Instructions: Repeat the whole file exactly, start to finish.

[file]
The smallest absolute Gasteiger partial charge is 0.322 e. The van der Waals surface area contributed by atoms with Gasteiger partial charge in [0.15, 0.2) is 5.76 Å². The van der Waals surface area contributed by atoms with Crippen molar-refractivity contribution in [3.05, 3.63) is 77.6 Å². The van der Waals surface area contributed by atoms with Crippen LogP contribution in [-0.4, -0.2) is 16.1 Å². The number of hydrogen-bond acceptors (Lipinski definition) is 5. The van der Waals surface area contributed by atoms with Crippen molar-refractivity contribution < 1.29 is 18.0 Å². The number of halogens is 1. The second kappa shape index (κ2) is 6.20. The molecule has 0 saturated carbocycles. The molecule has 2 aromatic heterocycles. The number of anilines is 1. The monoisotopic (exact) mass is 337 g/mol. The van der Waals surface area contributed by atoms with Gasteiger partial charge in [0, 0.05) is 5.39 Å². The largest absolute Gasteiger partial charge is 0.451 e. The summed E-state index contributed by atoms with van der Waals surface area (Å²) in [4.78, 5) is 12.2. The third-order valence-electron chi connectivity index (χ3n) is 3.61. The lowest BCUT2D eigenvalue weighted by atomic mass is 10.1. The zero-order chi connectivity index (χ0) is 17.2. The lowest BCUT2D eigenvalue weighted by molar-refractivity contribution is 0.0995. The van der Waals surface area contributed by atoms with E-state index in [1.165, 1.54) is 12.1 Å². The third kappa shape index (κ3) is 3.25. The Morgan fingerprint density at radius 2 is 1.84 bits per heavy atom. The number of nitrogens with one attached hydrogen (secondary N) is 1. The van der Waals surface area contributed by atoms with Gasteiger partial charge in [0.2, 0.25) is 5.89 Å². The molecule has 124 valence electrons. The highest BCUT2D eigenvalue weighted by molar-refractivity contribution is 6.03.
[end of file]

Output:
The smallest absolute Gasteiger partial charge is 0.322 e. The van der Waals surface area contributed by atoms with Gasteiger partial charge in [0.15, 0.2) is 5.76 Å². The van der Waals surface area contributed by atoms with Crippen molar-refractivity contribution in [3.05, 3.63) is 77.6 Å². The van der Waals surface area contributed by atoms with Crippen LogP contribution in [-0.4, -0.2) is 16.1 Å². The number of hydrogen-bond acceptors (Lipinski definition) is 5. The van der Waals surface area contributed by atoms with Crippen molar-refractivity contribution < 1.29 is 18.0 Å². The number of halogens is 1. The second kappa shape index (κ2) is 6.20. The molecule has 0 saturated carbocycles. The molecule has 2 aromatic heterocycles. The number of anilines is 1. The monoisotopic (exact) mass is 337 g/mol. The van der Waals surface area contributed by atoms with Gasteiger partial charge in [0, 0.05) is 5.39 Å². The largest absolute Gasteiger partial charge is 0.451 e. The summed E-state index contributed by atoms with van der Waals surface area (Å²) in [4.78, 5) is 12.2. The third-order valence-electron chi connectivity index (χ3n) is 3.61. The lowest BCUT2D eigenvalue weighted by atomic mass is 10.1. The zero-order chi connectivity index (χ0) is 17.2. The lowest BCUT2D eigenvalue weighted by molar-refractivity contribution is 0.0995. The van der Waals surface area contributed by atoms with E-state index in [1.165, 1.54) is 12.1 Å². The third kappa shape index (κ3) is 3.25. The Morgan fingerprint density at radius 2 is 1.84 bits per heavy atom. The number of nitrogens with one attached hydrogen (secondary N) is 1. The van der Waals surface area contributed by atoms with Gasteiger partial charge in [0.2, 0.25) is 5.89 Å². The molecule has 124 valence electrons. The highest BCUT2D eigenvalue weighted by molar-refractivity contribution is 6.03.